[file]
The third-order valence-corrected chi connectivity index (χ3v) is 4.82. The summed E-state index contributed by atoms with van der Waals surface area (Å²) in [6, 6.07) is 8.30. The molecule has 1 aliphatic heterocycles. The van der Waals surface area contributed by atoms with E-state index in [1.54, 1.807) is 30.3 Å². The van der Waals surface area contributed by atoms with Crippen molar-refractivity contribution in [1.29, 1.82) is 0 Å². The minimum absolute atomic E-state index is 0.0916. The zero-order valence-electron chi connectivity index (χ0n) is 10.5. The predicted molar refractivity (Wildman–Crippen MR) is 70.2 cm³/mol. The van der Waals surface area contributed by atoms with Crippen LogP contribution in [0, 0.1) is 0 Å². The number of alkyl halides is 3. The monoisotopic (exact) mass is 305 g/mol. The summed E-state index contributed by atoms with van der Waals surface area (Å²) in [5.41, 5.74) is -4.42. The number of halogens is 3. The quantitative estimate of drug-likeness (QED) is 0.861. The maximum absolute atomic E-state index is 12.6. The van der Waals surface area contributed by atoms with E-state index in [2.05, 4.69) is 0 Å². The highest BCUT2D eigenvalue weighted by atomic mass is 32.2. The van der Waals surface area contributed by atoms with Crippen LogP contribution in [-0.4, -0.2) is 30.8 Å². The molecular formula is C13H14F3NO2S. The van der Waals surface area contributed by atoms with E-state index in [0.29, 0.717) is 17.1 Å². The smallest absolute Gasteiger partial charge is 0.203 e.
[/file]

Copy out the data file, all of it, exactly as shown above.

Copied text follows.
The third-order valence-corrected chi connectivity index (χ3v) is 4.82. The summed E-state index contributed by atoms with van der Waals surface area (Å²) in [6, 6.07) is 8.30. The molecule has 1 aliphatic heterocycles. The van der Waals surface area contributed by atoms with E-state index in [1.54, 1.807) is 30.3 Å². The van der Waals surface area contributed by atoms with Crippen molar-refractivity contribution in [1.29, 1.82) is 0 Å². The minimum absolute atomic E-state index is 0.0916. The zero-order valence-electron chi connectivity index (χ0n) is 10.5. The predicted molar refractivity (Wildman–Crippen MR) is 70.2 cm³/mol. The van der Waals surface area contributed by atoms with Crippen LogP contribution in [0, 0.1) is 0 Å². The number of alkyl halides is 3. The monoisotopic (exact) mass is 305 g/mol. The summed E-state index contributed by atoms with van der Waals surface area (Å²) in [5.41, 5.74) is -4.42. The number of halogens is 3. The quantitative estimate of drug-likeness (QED) is 0.861. The maximum absolute atomic E-state index is 12.6. The van der Waals surface area contributed by atoms with E-state index in [2.05, 4.69) is 0 Å². The highest BCUT2D eigenvalue weighted by atomic mass is 32.2. The van der Waals surface area contributed by atoms with Crippen LogP contribution in [-0.4, -0.2) is 30.8 Å². The molecular formula is C13H14F3NO2S. The van der Waals surface area contributed by atoms with E-state index in [0.29, 0.717) is 17.1 Å². The smallest absolute Gasteiger partial charge is 0.203 e.